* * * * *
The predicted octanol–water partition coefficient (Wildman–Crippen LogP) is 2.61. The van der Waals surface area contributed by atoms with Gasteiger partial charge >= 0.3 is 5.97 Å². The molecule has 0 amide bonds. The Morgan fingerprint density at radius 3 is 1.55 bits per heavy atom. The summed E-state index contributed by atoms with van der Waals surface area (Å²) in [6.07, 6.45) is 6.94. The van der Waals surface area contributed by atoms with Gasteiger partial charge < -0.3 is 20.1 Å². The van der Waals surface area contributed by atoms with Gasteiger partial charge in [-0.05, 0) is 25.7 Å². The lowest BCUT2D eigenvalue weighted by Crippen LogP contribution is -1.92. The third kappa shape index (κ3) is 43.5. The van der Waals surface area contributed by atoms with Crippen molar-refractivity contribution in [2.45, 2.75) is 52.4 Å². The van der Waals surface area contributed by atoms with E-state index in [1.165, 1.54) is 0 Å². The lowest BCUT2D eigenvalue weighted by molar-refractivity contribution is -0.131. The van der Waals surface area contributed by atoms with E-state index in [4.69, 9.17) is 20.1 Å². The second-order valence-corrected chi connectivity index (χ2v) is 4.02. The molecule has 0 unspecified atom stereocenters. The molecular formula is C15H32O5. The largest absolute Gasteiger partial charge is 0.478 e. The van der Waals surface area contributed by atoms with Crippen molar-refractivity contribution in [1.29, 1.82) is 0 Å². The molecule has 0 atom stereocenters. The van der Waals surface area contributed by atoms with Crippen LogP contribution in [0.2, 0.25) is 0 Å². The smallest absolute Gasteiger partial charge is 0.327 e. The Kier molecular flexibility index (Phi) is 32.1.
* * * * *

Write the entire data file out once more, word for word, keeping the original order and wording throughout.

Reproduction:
The predicted octanol–water partition coefficient (Wildman–Crippen LogP) is 2.61. The van der Waals surface area contributed by atoms with Gasteiger partial charge >= 0.3 is 5.97 Å². The molecule has 0 amide bonds. The Morgan fingerprint density at radius 3 is 1.55 bits per heavy atom. The summed E-state index contributed by atoms with van der Waals surface area (Å²) in [6.07, 6.45) is 6.94. The van der Waals surface area contributed by atoms with Gasteiger partial charge < -0.3 is 20.1 Å². The van der Waals surface area contributed by atoms with Gasteiger partial charge in [-0.05, 0) is 25.7 Å². The lowest BCUT2D eigenvalue weighted by Crippen LogP contribution is -1.92. The third kappa shape index (κ3) is 43.5. The van der Waals surface area contributed by atoms with Crippen molar-refractivity contribution in [2.45, 2.75) is 52.4 Å². The van der Waals surface area contributed by atoms with E-state index in [1.165, 1.54) is 0 Å². The lowest BCUT2D eigenvalue weighted by molar-refractivity contribution is -0.131. The van der Waals surface area contributed by atoms with E-state index in [4.69, 9.17) is 20.1 Å². The second-order valence-corrected chi connectivity index (χ2v) is 4.02. The molecule has 0 unspecified atom stereocenters. The molecular formula is C15H32O5. The largest absolute Gasteiger partial charge is 0.478 e. The van der Waals surface area contributed by atoms with Crippen molar-refractivity contribution in [1.29, 1.82) is 0 Å². The molecule has 0 atom stereocenters. The van der Waals surface area contributed by atoms with Crippen LogP contribution in [0.2, 0.25) is 0 Å². The smallest absolute Gasteiger partial charge is 0.327 e. The Kier molecular flexibility index (Phi) is 32.1.